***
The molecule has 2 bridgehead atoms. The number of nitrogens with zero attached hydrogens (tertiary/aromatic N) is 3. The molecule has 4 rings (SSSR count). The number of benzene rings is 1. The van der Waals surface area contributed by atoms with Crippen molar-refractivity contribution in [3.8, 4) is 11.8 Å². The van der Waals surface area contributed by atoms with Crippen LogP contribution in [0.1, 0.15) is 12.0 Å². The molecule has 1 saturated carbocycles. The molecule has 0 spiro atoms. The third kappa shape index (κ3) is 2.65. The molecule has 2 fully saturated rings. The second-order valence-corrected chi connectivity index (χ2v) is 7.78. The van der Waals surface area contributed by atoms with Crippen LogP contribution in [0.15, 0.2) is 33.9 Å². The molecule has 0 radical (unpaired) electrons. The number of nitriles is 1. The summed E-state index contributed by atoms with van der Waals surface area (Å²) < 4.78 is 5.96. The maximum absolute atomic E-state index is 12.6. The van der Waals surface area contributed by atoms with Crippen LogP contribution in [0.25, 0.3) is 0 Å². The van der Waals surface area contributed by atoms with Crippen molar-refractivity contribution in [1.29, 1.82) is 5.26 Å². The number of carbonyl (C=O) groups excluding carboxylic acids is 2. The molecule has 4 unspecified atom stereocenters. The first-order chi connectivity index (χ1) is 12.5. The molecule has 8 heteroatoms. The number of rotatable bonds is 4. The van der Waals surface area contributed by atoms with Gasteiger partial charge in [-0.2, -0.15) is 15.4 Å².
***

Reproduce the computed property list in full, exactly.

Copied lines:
The molecule has 2 bridgehead atoms. The number of nitrogens with zero attached hydrogens (tertiary/aromatic N) is 3. The molecule has 4 rings (SSSR count). The number of benzene rings is 1. The van der Waals surface area contributed by atoms with Crippen molar-refractivity contribution in [3.8, 4) is 11.8 Å². The van der Waals surface area contributed by atoms with Crippen LogP contribution in [0.1, 0.15) is 12.0 Å². The molecule has 1 saturated carbocycles. The molecule has 0 spiro atoms. The third kappa shape index (κ3) is 2.65. The molecule has 2 fully saturated rings. The second-order valence-corrected chi connectivity index (χ2v) is 7.78. The van der Waals surface area contributed by atoms with Crippen LogP contribution in [0.15, 0.2) is 33.9 Å². The molecule has 0 radical (unpaired) electrons. The number of nitriles is 1. The summed E-state index contributed by atoms with van der Waals surface area (Å²) < 4.78 is 5.96. The maximum absolute atomic E-state index is 12.6. The van der Waals surface area contributed by atoms with Crippen LogP contribution in [0.25, 0.3) is 0 Å². The van der Waals surface area contributed by atoms with Crippen molar-refractivity contribution in [1.29, 1.82) is 5.26 Å². The number of carbonyl (C=O) groups excluding carboxylic acids is 2. The molecule has 4 unspecified atom stereocenters. The first-order chi connectivity index (χ1) is 12.5. The molecule has 8 heteroatoms. The number of rotatable bonds is 4. The van der Waals surface area contributed by atoms with Gasteiger partial charge in [-0.2, -0.15) is 15.4 Å².